As of late, I feel like I've finally returned to my old encouraging self now that I'm a little less focused on my own life and am instead reaching out to others. It honestly doesn't take that much effort, which makes me realize how selfish and complacent I had really become to not bother extending myself either via text, phone call, or any other form of communication. You, also, can easily encourage others by either going to an event a friend is participating in, streaming it online, forwarding posts that remind you of someone, patting someone on the back after they courageously share their testimony in public, or passing along information about a cause that is near and dear to someone's heart. All we need to do is burst the bubble of self and cheer on other people and we will in turn realize that we end up getting blessed by purposefully choosing to bless and encourage others.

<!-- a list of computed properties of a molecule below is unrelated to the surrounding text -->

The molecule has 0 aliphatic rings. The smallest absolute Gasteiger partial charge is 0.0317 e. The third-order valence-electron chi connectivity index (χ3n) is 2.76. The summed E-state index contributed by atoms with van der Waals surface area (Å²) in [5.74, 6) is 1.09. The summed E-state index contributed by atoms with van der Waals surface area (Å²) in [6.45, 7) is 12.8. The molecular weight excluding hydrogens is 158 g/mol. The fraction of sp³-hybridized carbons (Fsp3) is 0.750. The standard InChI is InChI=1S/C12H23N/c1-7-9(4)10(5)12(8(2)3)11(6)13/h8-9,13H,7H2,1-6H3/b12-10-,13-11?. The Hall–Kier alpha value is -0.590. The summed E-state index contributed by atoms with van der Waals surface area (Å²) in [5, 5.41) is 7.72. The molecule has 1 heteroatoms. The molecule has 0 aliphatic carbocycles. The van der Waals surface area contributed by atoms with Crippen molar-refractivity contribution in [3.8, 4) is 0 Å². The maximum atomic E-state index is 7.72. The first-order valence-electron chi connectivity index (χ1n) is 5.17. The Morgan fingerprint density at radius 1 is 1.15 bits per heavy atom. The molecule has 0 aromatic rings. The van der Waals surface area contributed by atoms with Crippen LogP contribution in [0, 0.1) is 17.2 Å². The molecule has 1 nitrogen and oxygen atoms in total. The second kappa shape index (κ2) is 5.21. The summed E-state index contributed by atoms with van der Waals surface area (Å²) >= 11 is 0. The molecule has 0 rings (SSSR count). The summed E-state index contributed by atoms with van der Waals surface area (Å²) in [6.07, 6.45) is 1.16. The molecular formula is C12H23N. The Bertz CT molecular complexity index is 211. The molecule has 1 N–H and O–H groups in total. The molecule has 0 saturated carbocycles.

"The inability to celebrate what God is doing in and through someone else simply reveals a profound sense of fear, insecurity, and lack of trust in a big, gracious, faithful, and loving God. If you are in your lane running your race and another person is faithfully in their lane running their race then there is no possible way that the success of one can diminish the effectiveness of another. It is God who calls us and He is good and He does good. We need to get a bigger view of God so we do not allow our own flesh, feelings, thoughts, and limitations to rule and reign. Why don't we choose to celebrate each other rather than compare and compete with each other." ~Christine Caine

Sunday, March 8, 2015

Facing Fears for God's Glory

"I sought the Lord, and he answered me and delivered me from all my fears." ~Psalm 34:4

The above verse was my mantra for the majority of last week. I spent the week going through raft guide school, a period of time that I thought would be a stepping stone for a new summer job. There's truth to the fact that it was a stepping stone, but not in the sense that I expected, as you'll all soon come to realize.